Mon, 16 Nov 2020 - 12:48
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Coalition telecommunications policies provide real savings for households

The latest consumer price index confirms that our Liberal National Government’s telecommunications policies are driving down prices and providing real savings for households. In the September quarter, while the overall CPI was up by 1.6%, telecommunications prices fell by 0.8%.  This means that in real terms – that is, after inflation - telecommunications prices dropped 2.3% over the quarter.

If we look at the effect of our telecommunications policies since we came to Government, the Australian Bureau of Statistics figures show that telecommunications prices have fallen by 25% since 2013. In real terms, they are down 33%. 

Coalition policies helping to reduce telecommunications prices include:

  • Delivering the NBN rollout (and turning around the failing project we inherited from Labor in 2013) – we’ve connected over 7.7 million premises in seven years, with connections currently running at around 20,000 per week ;
  • Using the HFC networks to supply 2.5 million premises with fast broadband that are being upgraded to supply at speeds close to 1 gigabit per second (1000 megabits per second);
  • Investing $380 million in the mobile black spot program;
  • Investing $83 million in the regional connectivity program;
  • Allocating more radio frequency spectrum for mobile communications; and
  • Continuing to reduce the regulatory burden on the telecommunications industry.

These policies are providing real benefits to households from lower priced, better quality and more innovative telecommunications services.

By contrast, telecommunications prices increased by 5% over the 2007-2013 period of the last Labor government.  This was because Labor’s policies reduced competition and created an environment of investment uncertainty that stifled innovation and increased prices.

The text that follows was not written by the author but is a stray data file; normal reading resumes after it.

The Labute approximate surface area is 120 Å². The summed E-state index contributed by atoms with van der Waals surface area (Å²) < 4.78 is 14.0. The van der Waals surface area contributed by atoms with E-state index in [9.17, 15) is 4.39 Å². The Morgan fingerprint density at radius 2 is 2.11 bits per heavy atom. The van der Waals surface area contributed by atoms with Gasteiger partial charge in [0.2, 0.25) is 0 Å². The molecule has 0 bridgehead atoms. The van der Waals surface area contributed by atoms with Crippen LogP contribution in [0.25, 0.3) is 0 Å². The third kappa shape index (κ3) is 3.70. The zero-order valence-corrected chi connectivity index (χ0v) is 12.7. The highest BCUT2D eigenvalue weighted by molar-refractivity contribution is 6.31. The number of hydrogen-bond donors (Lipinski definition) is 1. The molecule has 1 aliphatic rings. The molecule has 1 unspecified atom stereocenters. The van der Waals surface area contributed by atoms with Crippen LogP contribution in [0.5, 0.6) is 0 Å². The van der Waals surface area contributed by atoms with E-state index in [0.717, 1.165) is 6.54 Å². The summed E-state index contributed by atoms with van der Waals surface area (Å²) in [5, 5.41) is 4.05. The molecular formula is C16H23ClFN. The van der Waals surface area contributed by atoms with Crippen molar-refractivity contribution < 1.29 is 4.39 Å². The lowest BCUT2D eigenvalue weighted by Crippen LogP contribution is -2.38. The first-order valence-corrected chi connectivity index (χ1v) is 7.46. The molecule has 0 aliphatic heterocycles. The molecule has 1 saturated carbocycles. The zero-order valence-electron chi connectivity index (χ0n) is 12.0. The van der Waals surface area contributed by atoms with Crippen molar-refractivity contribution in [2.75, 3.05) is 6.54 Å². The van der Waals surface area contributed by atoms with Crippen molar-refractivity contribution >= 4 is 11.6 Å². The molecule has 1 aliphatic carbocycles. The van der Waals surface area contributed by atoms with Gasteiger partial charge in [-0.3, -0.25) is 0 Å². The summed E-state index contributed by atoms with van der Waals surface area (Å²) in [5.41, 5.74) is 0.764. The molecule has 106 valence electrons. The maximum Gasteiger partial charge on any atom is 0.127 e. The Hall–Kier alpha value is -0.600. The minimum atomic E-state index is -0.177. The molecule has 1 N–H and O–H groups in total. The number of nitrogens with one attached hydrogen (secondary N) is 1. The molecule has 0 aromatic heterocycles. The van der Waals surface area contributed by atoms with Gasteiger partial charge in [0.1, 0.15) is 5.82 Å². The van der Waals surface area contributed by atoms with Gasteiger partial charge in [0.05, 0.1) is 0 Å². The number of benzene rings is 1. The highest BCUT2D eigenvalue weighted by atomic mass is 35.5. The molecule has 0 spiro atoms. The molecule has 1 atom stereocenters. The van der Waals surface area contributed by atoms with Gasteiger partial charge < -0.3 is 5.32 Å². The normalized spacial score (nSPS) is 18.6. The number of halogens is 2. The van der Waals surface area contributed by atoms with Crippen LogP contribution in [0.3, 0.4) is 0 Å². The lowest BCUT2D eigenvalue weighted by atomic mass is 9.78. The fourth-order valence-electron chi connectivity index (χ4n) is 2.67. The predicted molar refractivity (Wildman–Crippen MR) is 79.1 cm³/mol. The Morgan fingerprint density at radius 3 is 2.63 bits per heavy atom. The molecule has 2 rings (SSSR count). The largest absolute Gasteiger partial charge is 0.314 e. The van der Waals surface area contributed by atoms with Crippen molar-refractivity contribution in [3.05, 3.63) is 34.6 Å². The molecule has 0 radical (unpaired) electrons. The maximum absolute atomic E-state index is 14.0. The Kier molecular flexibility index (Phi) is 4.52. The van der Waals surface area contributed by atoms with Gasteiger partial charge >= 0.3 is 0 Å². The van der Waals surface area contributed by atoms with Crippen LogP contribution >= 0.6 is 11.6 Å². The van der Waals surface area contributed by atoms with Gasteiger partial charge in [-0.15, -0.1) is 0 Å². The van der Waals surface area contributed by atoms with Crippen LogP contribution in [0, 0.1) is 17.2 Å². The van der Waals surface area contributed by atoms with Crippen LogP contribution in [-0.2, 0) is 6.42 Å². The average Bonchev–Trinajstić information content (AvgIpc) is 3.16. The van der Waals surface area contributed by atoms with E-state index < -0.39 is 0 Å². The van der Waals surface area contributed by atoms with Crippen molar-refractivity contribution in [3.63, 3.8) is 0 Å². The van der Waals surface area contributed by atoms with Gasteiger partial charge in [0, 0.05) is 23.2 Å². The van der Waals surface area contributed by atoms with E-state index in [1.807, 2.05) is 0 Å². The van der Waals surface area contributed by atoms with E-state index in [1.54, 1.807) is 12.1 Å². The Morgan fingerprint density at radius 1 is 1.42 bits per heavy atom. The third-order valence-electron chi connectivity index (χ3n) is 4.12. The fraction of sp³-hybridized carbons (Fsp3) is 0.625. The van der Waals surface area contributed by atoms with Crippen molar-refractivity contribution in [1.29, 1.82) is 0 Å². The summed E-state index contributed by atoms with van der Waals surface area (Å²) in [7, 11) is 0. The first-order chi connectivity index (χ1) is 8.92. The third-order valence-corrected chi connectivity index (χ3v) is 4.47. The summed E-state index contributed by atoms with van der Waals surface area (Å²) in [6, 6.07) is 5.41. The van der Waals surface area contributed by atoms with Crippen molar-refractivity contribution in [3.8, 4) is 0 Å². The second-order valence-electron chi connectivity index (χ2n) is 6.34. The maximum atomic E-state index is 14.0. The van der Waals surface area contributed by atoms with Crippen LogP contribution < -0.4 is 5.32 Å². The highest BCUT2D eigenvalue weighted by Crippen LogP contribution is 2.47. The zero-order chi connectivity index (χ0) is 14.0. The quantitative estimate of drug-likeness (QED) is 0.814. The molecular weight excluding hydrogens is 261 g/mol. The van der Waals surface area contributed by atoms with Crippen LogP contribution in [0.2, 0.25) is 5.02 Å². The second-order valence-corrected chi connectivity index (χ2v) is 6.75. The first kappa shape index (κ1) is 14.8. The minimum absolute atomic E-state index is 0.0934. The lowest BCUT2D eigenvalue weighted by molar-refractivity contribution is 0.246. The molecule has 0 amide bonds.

Labor policies from 2007 to 2013 that increased telecommunications prices included:

  • Procrastinating with building the NBN, connecting barely 51000 premises to the fixed network in 6 years while spending $6 billion;
  • Shutting down two perfectly good HFC networks;
  • Fighting with Telstra and threatening to deny them access to spectrum used to operate mobile services; and
  • Imposing onerous anti-competitive and inefficient regulations on the industry, such as not allowing firms to operate at both the retail and wholesale level of the market.

The latest CPI data highlights the stark contrast between Labor’s approach to telecommunications and that of the Coalition. Under Labor, telecommunications prices were up 5%. Under the Coalition, they are down by 25%.

Source: Australian Bureau of Statistics. CAT 6401.  CPI measured from September 2013 to September 2020 and scaled to the Telecommunications CPI at September 2013.